Habitot Children's Museum

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Habitot Children's Museum

Habitot Children's Museum
2065 Kittredge Street
Berkeley, CA 94704
(510) 647-1111

Parenting Q&A
12 Things Great Parents Do:
Make a Clear Distinction Between Kids and Their Behavior

Loving our children comes naturally, but the art of parenting is a skill, and like any other skill it must be learned and practiced mindfully. Part of Habitot’s commitment to our community is to support parents in the crucial and precious task of raising young children.

For 2010-2011 we are expanding on parenting wisdom from local psychotherapist and parent coach Dr. Erica Reischer who has composed a list of “10 Things Great Parents Do.” We are adding two “great things” or our own and each month we’ll share research and our observations of tens of thousands of visiting families to illustrate how using the “great things” list will for work you and your child.

This month’s topic: Make a clear distinction between kids and their behavior. Always communicate with your words and actions that you love them no matter what (even if you don’t like their behavior).

Having to correct behavior is unavoidable with toddlers and preschoolers; our guidance is necessary for them to learn and grow. As loving parents, we must be thoughtful in how we correct our children’s behaviors, carefully choosing our words and actions so that we teach our children rather than wound them. To raise secure, healthy adults, our children must understand that their parents’ love for them is unconditional and that love won’t be diminished or withdrawn if they misbehave or make mistakes. Separating behavior from action allows children to learn from their mistakes rather than be condemned by them.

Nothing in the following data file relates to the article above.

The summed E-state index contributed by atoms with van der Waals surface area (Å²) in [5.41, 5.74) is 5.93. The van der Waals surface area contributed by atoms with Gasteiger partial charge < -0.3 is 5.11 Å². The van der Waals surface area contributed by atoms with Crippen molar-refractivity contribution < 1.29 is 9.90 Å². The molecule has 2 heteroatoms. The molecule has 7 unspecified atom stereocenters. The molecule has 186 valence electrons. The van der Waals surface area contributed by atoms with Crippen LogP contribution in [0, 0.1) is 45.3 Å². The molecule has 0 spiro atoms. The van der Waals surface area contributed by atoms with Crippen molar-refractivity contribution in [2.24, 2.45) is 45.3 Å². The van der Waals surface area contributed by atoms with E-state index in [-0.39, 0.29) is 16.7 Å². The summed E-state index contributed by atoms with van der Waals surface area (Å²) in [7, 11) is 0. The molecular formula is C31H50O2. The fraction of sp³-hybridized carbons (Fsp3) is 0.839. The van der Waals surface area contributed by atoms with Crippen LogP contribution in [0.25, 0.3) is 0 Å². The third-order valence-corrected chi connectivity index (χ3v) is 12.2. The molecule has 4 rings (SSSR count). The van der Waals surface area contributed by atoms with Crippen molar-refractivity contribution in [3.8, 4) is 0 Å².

Here are some tips on distinguishing between kids and their behavior:

    • Focus on your child’s words and actions. By directing your criticism toward your child’s behavior you make it clear to your child that it is the behavior that upsets you, not him.
    • Though subtle, there is a huge difference between saying “You’re loud” and “You’re being loud.” Calling your child loud is attaching a label to her, one that will likely stick. Telling her that she’s being loud gives her a chance to correct the offending behavior without identifying with it.
    • Watch your language. Be careful never to use derogatory names or labels, even in a playful way. Jokes about how “mean” or “naughty” your child is may be taken very seriously by your literal-minded toddler.
    • Do not correct your child in anger. If you are angry, all the child will hear is the anger -- your deep disappointment in her. Take a breath (or ten) before you speak. It’s ok for parents to take a time-out, too! When you are calm and collected, talk to your child and let him know that what you are saying is because you love him and want the best for him. And if you’ve lost it and spoken in anger, come back later and apologize for what you said. Then you may have another chance to talk about the behavior with your child.
    • After you talk with your child about changing a behavior, emphasize that you still love her unconditionally, and give her a hug.

To see the complete list of “10 Things Great Parents Do” or to learn more about Dr. Erica Reischer, please visit her website at www.DrEricaR.com. You can also get a hard copy of the handout in the purple parenting cart in the museum.

Parenting Resources

10 Techniques to Shape Children’s Behavior. 2006. Ask Dr. Sears Web Site: http://www.askdrsears.com/html/6/t061300.asp

Murkoff, Heidi et at. What To Expect: The Toddler Years. Workman Publishing: New York, 2008.

Christine Carter, Ph.D. How to Criticize Your Kids October 15, 2008. Greater Good - The Science of a Meaningful Life: Raising Happiness Web Site: http://greatergood.berkeley.edu/raising_happiness/post/how_to_criticize_your_kids/#

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